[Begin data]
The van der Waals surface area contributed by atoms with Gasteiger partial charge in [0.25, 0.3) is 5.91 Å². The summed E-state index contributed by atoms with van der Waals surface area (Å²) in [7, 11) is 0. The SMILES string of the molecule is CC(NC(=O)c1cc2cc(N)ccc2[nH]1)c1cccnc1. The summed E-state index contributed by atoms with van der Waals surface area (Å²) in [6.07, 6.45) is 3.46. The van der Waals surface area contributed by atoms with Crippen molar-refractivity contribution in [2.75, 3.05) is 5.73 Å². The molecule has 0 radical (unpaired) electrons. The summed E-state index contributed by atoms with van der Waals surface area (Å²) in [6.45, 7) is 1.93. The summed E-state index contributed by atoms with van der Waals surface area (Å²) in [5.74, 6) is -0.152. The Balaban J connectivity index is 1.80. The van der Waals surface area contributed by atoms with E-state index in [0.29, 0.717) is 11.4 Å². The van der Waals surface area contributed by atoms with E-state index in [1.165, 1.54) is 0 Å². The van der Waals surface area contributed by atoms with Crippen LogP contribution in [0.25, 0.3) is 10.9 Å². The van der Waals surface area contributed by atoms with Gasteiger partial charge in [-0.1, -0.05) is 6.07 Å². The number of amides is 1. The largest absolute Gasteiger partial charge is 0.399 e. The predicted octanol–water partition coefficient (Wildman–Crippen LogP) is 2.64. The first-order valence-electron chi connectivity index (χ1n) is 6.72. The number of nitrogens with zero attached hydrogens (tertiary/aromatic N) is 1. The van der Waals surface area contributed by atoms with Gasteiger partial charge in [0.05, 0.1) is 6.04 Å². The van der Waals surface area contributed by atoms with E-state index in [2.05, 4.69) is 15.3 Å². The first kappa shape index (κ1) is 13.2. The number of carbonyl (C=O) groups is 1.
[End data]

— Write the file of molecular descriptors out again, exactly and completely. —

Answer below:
The van der Waals surface area contributed by atoms with Gasteiger partial charge in [0.25, 0.3) is 5.91 Å². The summed E-state index contributed by atoms with van der Waals surface area (Å²) in [7, 11) is 0. The SMILES string of the molecule is CC(NC(=O)c1cc2cc(N)ccc2[nH]1)c1cccnc1. The summed E-state index contributed by atoms with van der Waals surface area (Å²) in [6.07, 6.45) is 3.46. The van der Waals surface area contributed by atoms with Crippen molar-refractivity contribution in [2.75, 3.05) is 5.73 Å². The molecule has 0 radical (unpaired) electrons. The summed E-state index contributed by atoms with van der Waals surface area (Å²) in [6.45, 7) is 1.93. The summed E-state index contributed by atoms with van der Waals surface area (Å²) in [5.74, 6) is -0.152. The Balaban J connectivity index is 1.80. The van der Waals surface area contributed by atoms with E-state index in [0.29, 0.717) is 11.4 Å². The van der Waals surface area contributed by atoms with E-state index in [1.165, 1.54) is 0 Å². The van der Waals surface area contributed by atoms with Crippen LogP contribution in [0.25, 0.3) is 10.9 Å². The van der Waals surface area contributed by atoms with Gasteiger partial charge in [-0.1, -0.05) is 6.07 Å². The number of amides is 1. The largest absolute Gasteiger partial charge is 0.399 e. The predicted octanol–water partition coefficient (Wildman–Crippen LogP) is 2.64. The first-order valence-electron chi connectivity index (χ1n) is 6.72. The number of nitrogens with zero attached hydrogens (tertiary/aromatic N) is 1. The van der Waals surface area contributed by atoms with Gasteiger partial charge in [0.05, 0.1) is 6.04 Å². The van der Waals surface area contributed by atoms with E-state index in [2.05, 4.69) is 15.3 Å². The first kappa shape index (κ1) is 13.2. The number of carbonyl (C=O) groups is 1.